The greatest moments image (above) has popped up on Facebook. No doubt you will guess that it comes from an evangelical believer named Mark Spence – if curious, you can find that original Facebook posting here. You know that the image will of course provoke, and so those that believe all give it a thumbs up and those that don’t will simply face palm, and yes, the tit-for-tat comments are exactly what you might anticipate them to be.
This does all open up a rather interesting question. If we ask a question such as “What are the greatest moments in Human History?” then what does the term “greatest” actually mean, and how do you even begin to measure that?
Clearly how you might begin to answer it will potentially reveal a great deal about yourself.
I’ll give it a go, but first let’s take a pass at the meme.
Mr Spence’s meme
What we discover via the image is rather a lot about Mr Spence’s specific religious beliefs, but nothing at all about what is historically factual. Yes, Christians claim Jesus was god, but that is a religious claim that has no evidence that verifies it as a historical fact. It is perhaps a topic to expand upon another time, so I’ll keep this brief.
What do we actually have?
The very earliest gospel, Mark, was written in roughly AD 60 (more probably 65), and that is many decades after the events it describes. It is religious PR, and describes what was believed to be true. In essence, it is not evidence that verifies a religious claim, but is instead itself a religious claim.
So was there ever an individual from Galilee wandering about claiming to be a Jewish messiah that ended up being put to death by the Romans?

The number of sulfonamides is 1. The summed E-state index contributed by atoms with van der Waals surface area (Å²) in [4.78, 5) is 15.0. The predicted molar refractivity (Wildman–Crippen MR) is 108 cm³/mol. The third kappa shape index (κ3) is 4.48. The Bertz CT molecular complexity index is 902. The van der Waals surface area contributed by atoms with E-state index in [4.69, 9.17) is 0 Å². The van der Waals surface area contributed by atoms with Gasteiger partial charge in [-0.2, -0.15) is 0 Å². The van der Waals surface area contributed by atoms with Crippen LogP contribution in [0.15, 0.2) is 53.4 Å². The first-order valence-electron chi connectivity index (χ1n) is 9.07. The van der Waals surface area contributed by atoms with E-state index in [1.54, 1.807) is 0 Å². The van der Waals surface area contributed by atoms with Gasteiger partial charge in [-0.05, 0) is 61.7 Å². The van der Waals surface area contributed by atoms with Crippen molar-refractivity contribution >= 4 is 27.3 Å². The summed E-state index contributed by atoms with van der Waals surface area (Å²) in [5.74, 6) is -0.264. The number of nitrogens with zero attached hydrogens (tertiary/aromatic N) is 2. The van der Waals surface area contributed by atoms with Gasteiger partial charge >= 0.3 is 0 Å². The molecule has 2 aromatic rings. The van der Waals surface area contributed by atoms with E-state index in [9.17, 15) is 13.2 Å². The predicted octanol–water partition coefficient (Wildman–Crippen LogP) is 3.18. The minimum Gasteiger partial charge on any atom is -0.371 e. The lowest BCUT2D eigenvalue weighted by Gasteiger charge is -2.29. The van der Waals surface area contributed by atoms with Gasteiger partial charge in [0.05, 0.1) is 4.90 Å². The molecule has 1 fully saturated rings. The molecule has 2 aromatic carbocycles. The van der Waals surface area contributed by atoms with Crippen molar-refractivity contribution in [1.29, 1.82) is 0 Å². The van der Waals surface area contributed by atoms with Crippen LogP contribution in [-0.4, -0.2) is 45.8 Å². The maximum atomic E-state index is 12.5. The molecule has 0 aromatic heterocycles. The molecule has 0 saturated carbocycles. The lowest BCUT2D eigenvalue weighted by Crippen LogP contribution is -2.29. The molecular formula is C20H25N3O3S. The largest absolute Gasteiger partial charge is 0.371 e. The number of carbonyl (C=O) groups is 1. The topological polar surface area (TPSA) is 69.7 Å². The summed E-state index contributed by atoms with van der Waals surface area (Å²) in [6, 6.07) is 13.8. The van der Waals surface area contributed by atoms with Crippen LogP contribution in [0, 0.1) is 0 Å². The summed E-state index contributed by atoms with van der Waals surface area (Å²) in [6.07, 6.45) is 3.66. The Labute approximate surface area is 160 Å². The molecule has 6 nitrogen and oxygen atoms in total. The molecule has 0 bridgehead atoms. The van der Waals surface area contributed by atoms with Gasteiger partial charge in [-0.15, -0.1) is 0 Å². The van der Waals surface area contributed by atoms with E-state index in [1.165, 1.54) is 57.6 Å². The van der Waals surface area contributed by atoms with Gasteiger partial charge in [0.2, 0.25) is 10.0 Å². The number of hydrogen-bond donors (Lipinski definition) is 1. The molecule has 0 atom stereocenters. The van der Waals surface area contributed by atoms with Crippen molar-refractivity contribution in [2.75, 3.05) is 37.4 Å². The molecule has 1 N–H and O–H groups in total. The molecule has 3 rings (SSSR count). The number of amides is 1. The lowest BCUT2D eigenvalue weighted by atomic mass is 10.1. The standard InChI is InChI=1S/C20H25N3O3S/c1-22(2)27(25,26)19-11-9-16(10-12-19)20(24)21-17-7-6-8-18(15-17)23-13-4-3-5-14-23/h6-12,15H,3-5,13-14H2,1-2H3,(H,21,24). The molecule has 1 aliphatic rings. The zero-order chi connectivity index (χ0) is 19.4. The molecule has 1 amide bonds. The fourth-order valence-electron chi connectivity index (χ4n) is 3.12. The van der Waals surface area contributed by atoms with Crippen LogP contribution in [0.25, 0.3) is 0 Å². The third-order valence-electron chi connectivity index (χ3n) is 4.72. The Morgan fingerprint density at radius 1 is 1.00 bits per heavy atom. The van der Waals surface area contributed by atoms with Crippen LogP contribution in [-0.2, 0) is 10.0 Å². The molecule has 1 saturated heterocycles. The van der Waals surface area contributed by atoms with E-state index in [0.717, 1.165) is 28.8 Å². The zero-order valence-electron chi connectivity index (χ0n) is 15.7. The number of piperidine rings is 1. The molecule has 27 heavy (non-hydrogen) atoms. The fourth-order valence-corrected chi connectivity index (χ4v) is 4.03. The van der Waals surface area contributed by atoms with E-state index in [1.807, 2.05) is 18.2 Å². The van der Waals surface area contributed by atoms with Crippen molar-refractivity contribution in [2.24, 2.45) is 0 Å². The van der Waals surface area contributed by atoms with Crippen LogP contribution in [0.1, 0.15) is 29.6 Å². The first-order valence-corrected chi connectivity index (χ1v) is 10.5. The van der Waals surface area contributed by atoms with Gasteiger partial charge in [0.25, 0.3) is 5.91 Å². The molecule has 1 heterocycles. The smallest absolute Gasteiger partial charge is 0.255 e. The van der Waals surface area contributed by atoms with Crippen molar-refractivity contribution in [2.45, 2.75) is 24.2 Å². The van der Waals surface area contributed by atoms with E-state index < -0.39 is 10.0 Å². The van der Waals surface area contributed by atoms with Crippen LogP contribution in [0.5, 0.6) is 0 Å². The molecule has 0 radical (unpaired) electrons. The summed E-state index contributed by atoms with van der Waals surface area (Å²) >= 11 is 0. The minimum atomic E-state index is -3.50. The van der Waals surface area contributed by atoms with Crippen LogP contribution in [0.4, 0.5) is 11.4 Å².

Actually yes, there are several who fit that specific description, for example Judas of Galilee or Menahem ben Judah. But to then make the leap that one of these or some other instance of the same was an incarnation of a supernatural entity that created the entire universe, all 2 trillion galaxies, each with hundreds of billions of stars … er … no … seriously, just no.
Yes, I get that people do sincerely believe this hence Mr Spence’s meme, and I truly grasp that because I also once believed it. I no longer do due to the complete lack of any objective evidence that it is true.
Let’s get back on topic.
The Five Greatest Moments in Human History
I’ve had a go at composing a list, but it will be in no way complete. Others may indeed come up with far better suggestions (please do feel free to drop suggestions into the comments).
So how would I define greatest moments?
Perhaps by doing two things ….
- Looking for things that have dramatically changed everything forever
- Thinking long term, very very long term, and scanning the entire history of our species and not just the past few generations.
Here is my suggested list.
1 – The Spoken Word
The ability to communicate complex thoughts and ideas to others is something quite profound. Other species do vocalise, but we modulate the sounds we make vocally and utilise that modulation to convey meaning.
Actually, when I use the term “Spoken word”, I may in fact not be wholly correct in truly capturing this. The pure essence of what I’m talking about here is our ability to communicate complex ideas. That core concept is modality-independent. It need not be vocal at all. People born deaf are just as effectively functional and instead use sign language. We do not know of any other species that can switch to a completely different mode of communicating like this if the default vocal mode is not available.
A spoken language is also quite probably not something unique to our species. Most specialists now consider that the Neanderthals had similar vocal abilities. The argument for that is that their hunting and tool making would have been rather challenging without some means of vocalising ideas.
From language flows so much. It is a conduit for hopes, dreams, visions, stories, and newer better ideas.
What is also rather interesting about it all is that if you analyse the existing diversity and variation of language today, then you discover something truly fascinating. Here is a small snippet from the “Origin of Speech” wikipedia page …